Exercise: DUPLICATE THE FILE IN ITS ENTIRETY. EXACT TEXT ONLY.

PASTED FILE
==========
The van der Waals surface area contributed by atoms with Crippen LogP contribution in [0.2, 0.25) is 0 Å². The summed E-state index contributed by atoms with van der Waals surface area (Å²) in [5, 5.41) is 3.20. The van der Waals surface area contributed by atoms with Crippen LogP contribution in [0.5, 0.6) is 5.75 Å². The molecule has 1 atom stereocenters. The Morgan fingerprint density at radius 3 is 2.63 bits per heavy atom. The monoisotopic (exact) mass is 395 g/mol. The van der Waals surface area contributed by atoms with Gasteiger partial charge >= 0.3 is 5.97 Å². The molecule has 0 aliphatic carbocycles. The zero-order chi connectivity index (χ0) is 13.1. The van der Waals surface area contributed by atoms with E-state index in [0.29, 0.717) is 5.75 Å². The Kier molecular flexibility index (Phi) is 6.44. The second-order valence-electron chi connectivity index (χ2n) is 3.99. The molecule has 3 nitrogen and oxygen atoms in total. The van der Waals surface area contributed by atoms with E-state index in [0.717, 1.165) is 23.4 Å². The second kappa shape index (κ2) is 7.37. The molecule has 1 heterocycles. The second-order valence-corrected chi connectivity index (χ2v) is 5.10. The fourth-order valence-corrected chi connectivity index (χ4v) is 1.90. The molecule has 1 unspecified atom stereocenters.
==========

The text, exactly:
The van der Waals surface area contributed by atoms with Crippen LogP contribution in [0.2, 0.25) is 0 Å². The summed E-state index contributed by atoms with van der Waals surface area (Å²) in [5, 5.41) is 3.20. The van der Waals surface area contributed by atoms with Crippen LogP contribution in [0.5, 0.6) is 5.75 Å². The molecule has 1 atom stereocenters. The Morgan fingerprint density at radius 3 is 2.63 bits per heavy atom. The monoisotopic (exact) mass is 395 g/mol. The van der Waals surface area contributed by atoms with Gasteiger partial charge >= 0.3 is 5.97 Å². The molecule has 0 aliphatic carbocycles. The zero-order chi connectivity index (χ0) is 13.1. The van der Waals surface area contributed by atoms with E-state index in [0.29, 0.717) is 5.75 Å². The Kier molecular flexibility index (Phi) is 6.44. The second-order valence-electron chi connectivity index (χ2n) is 3.99. The molecule has 3 nitrogen and oxygen atoms in total. The van der Waals surface area contributed by atoms with E-state index in [0.717, 1.165) is 23.4 Å². The second kappa shape index (κ2) is 7.37. The molecule has 1 heterocycles. The second-order valence-corrected chi connectivity index (χ2v) is 5.10. The fourth-order valence-corrected chi connectivity index (χ4v) is 1.90. The molecule has 1 unspecified atom stereocenters.